Plan for specialist maths and science school in Glasgow
A unique plan for a specialist centre to help teenagers in Glasgow study maths, science and technology has been revealed.
The hub, at a college in the city, will act as a centre of excellence for schools and pupils.
Part of the funding will come from former students of a now-closed school.
Allan Glen's School was a selective school credited with helping many youngsters from humble backgrounds reach the top.
The plan is for the hub, which will have dedicated staff, to open next year.
Several different groups and organisations would be involved, including colleges, universities and the city council.
The hub would initially open at the City of Glasgow College's Riverside campus next autumn. Then in 2016, it may move to a new development in Cathedral Street on the former site of Allan Glen's School.
It would offer special facilities for pupils from across the city, ranging from sessions to stimulate an interest in the subjects to help for youngsters interested in going on to study them at college and university.
Much of the funding would come from Glasgow City Council but the Allan Glen Trust would also have a crucial part.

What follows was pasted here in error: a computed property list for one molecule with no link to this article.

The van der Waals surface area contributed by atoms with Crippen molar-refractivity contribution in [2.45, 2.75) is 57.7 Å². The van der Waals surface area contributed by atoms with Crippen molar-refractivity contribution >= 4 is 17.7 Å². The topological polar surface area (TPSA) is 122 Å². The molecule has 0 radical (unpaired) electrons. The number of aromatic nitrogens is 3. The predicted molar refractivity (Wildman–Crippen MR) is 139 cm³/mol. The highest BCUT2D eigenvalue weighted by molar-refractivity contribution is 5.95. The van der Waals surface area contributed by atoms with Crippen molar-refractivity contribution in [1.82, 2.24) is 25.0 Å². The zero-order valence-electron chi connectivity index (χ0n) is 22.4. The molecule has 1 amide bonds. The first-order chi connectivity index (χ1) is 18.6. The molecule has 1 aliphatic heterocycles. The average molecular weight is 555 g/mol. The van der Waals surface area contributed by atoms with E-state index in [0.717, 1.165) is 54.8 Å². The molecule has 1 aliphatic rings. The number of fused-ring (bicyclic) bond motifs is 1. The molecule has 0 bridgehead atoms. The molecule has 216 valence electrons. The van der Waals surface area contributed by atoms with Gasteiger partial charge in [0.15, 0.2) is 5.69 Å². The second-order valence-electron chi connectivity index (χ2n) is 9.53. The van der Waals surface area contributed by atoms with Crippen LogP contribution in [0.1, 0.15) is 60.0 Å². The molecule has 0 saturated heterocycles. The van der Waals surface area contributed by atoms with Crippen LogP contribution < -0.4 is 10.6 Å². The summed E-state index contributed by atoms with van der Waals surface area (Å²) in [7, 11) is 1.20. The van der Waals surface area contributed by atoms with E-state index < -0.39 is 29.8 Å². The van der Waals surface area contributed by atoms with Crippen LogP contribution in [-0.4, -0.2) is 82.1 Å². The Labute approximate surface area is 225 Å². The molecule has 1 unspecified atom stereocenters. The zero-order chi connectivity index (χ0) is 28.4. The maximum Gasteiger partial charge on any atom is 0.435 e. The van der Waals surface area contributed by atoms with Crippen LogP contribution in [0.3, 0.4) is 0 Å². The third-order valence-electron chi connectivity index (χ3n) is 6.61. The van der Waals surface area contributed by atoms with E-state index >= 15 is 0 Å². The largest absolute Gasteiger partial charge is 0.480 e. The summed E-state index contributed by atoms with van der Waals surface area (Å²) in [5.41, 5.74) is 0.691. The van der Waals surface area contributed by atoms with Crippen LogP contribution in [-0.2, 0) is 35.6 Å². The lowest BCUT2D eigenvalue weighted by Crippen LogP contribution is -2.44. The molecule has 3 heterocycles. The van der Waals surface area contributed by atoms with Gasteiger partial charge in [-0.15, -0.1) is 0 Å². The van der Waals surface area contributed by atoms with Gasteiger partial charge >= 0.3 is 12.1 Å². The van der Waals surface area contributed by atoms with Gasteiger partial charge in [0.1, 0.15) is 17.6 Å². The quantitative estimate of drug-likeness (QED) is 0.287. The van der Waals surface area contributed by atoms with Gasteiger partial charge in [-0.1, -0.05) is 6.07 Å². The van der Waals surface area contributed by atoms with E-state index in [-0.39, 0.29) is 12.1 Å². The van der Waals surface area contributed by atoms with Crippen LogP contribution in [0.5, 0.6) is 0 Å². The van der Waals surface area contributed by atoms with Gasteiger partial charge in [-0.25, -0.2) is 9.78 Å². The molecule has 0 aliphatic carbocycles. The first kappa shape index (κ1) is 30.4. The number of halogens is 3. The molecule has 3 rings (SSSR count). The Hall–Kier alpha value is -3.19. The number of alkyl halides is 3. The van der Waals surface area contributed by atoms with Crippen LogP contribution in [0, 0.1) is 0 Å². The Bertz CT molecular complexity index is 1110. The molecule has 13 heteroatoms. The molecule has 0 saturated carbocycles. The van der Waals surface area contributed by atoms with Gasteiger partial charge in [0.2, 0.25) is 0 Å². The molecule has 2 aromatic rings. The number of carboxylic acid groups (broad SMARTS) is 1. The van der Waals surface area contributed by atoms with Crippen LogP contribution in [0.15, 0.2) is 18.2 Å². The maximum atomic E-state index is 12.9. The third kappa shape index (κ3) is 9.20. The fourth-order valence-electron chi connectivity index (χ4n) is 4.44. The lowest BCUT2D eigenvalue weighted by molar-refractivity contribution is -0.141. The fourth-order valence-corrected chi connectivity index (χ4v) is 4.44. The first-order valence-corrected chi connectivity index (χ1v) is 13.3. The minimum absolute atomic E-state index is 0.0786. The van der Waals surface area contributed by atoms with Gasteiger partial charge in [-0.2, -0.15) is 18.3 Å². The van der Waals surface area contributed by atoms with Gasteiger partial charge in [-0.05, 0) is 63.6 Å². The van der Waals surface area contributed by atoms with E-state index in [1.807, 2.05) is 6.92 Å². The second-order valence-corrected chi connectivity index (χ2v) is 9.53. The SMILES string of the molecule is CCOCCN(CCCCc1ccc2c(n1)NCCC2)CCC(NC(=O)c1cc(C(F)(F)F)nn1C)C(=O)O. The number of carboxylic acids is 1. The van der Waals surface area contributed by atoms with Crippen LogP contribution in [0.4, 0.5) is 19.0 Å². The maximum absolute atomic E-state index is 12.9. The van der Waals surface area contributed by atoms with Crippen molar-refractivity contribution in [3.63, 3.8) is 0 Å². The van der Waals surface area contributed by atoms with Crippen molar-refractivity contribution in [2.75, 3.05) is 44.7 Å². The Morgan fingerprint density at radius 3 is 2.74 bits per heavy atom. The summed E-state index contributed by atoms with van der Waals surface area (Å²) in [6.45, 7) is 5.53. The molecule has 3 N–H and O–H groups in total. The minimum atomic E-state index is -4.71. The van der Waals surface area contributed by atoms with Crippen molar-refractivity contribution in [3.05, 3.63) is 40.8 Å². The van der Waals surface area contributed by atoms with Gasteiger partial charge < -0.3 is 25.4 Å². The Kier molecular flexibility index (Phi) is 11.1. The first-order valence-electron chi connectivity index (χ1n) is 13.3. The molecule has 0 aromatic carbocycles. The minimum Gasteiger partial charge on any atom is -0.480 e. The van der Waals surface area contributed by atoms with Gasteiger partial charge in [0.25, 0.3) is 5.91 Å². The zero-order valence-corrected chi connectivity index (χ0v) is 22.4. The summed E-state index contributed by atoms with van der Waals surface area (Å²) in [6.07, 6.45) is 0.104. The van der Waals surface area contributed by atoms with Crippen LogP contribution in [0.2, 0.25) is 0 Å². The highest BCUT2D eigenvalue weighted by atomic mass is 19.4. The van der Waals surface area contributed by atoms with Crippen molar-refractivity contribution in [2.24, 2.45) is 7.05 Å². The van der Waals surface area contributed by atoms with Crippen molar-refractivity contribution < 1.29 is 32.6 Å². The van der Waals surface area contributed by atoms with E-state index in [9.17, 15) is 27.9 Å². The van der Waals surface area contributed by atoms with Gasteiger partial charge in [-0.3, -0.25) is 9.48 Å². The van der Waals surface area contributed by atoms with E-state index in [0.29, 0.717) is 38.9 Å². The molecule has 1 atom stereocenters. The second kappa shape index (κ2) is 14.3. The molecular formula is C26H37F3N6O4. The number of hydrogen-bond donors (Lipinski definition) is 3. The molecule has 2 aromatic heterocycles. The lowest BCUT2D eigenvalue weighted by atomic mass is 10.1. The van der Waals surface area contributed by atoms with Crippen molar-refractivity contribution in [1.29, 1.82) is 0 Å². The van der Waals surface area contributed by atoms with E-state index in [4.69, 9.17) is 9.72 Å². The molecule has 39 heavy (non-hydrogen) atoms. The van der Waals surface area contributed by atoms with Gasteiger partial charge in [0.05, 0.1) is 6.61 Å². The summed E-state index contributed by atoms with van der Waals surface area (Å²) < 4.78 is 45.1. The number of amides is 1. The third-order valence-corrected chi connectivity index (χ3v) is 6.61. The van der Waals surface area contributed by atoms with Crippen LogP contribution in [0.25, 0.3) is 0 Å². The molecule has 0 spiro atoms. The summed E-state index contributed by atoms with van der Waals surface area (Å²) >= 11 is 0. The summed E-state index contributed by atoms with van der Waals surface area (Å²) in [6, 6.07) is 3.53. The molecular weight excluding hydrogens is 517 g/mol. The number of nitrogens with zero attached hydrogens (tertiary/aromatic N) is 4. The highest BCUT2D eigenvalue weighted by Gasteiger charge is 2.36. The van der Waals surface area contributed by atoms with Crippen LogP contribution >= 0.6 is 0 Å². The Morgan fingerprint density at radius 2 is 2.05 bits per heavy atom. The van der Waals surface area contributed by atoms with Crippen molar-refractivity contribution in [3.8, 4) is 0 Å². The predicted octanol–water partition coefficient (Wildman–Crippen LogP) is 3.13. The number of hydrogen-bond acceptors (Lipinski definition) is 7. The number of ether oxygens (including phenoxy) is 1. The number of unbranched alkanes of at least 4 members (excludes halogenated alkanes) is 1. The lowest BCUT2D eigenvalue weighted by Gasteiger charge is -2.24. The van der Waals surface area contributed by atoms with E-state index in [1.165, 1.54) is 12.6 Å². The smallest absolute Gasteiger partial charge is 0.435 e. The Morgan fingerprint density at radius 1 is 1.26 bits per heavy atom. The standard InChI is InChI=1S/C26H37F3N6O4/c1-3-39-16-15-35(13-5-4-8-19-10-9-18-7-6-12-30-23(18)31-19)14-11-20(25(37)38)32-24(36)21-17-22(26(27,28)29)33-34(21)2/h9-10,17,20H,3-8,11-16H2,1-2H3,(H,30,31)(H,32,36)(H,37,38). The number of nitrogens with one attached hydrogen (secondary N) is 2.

The trust was originally established to set up the school in the 19th Century and provided bursaries for pupils.
The school itself became a comprehensive in the 1970s and closed in the late 1980s.
More recently the trust has provided scholarships for students who want to study engineering at university.
Allan Glen's has a long list of distinguished former pupils including scientists and engineers. Many came from modest backgrounds.
The trust is maintained by fundraising by its former pupils.
One of its pupils was Lord Smith of Kelvin, currently chairing the commission looking at what additional powers Holyrood may be granted.
He is championing the scheme for the hub and believes it could play a part in transforming the lives of some youngsters.
"The demand for people with that background is immense whether it's renewable energy, or engineering, or areas of science, and there's good money to be made by people," he said.